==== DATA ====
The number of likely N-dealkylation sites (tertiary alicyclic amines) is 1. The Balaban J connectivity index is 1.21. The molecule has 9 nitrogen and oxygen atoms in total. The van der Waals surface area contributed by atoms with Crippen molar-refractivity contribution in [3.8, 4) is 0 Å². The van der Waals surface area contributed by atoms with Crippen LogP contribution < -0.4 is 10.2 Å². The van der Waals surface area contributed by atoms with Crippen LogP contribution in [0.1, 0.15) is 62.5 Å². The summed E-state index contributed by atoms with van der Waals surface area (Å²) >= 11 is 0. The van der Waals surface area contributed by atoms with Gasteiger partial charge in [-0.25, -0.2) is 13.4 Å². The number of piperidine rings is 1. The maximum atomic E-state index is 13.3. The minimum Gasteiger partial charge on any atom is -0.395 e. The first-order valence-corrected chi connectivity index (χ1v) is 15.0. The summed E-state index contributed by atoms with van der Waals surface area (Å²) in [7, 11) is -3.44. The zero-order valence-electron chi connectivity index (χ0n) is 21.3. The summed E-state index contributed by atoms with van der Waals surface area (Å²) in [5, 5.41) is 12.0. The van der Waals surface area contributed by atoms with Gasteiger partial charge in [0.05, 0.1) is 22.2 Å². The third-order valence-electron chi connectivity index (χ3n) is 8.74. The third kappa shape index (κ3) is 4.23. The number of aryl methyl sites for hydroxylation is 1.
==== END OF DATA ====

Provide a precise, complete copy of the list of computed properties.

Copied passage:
The number of likely N-dealkylation sites (tertiary alicyclic amines) is 1. The Balaban J connectivity index is 1.21. The molecule has 9 nitrogen and oxygen atoms in total. The van der Waals surface area contributed by atoms with Crippen molar-refractivity contribution in [3.8, 4) is 0 Å². The van der Waals surface area contributed by atoms with Crippen LogP contribution < -0.4 is 10.2 Å². The van der Waals surface area contributed by atoms with Crippen LogP contribution in [0.1, 0.15) is 62.5 Å². The summed E-state index contributed by atoms with van der Waals surface area (Å²) >= 11 is 0. The van der Waals surface area contributed by atoms with Gasteiger partial charge in [-0.25, -0.2) is 13.4 Å². The number of piperidine rings is 1. The maximum atomic E-state index is 13.3. The minimum Gasteiger partial charge on any atom is -0.395 e. The first-order valence-corrected chi connectivity index (χ1v) is 15.0. The summed E-state index contributed by atoms with van der Waals surface area (Å²) in [7, 11) is -3.44. The zero-order valence-electron chi connectivity index (χ0n) is 21.3. The summed E-state index contributed by atoms with van der Waals surface area (Å²) in [5, 5.41) is 12.0. The van der Waals surface area contributed by atoms with Gasteiger partial charge in [0.05, 0.1) is 22.2 Å². The third-order valence-electron chi connectivity index (χ3n) is 8.74. The third kappa shape index (κ3) is 4.23. The number of aryl methyl sites for hydroxylation is 1.